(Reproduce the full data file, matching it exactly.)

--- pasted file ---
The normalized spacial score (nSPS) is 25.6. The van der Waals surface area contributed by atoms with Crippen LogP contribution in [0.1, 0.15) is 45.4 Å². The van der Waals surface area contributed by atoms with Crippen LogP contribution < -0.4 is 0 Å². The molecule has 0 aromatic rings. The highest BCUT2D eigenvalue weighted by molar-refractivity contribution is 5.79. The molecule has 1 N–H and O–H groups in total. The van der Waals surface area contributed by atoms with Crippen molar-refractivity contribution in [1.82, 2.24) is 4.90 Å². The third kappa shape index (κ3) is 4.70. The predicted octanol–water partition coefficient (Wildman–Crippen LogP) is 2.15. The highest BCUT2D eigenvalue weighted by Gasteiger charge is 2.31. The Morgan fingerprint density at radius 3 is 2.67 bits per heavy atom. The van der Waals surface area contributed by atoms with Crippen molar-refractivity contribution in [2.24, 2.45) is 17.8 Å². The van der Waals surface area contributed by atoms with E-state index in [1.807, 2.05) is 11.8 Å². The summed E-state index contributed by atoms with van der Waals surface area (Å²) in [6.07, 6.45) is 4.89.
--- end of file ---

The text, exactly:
The normalized spacial score (nSPS) is 25.6. The van der Waals surface area contributed by atoms with Crippen LogP contribution in [0.1, 0.15) is 45.4 Å². The van der Waals surface area contributed by atoms with Crippen LogP contribution < -0.4 is 0 Å². The molecule has 0 aromatic rings. The highest BCUT2D eigenvalue weighted by molar-refractivity contribution is 5.79. The molecule has 1 N–H and O–H groups in total. The van der Waals surface area contributed by atoms with Crippen molar-refractivity contribution in [1.82, 2.24) is 4.90 Å². The third kappa shape index (κ3) is 4.70. The predicted octanol–water partition coefficient (Wildman–Crippen LogP) is 2.15. The highest BCUT2D eigenvalue weighted by Gasteiger charge is 2.31. The Morgan fingerprint density at radius 3 is 2.67 bits per heavy atom. The van der Waals surface area contributed by atoms with Crippen molar-refractivity contribution in [2.24, 2.45) is 17.8 Å². The van der Waals surface area contributed by atoms with E-state index in [1.807, 2.05) is 11.8 Å². The summed E-state index contributed by atoms with van der Waals surface area (Å²) in [6.07, 6.45) is 4.89.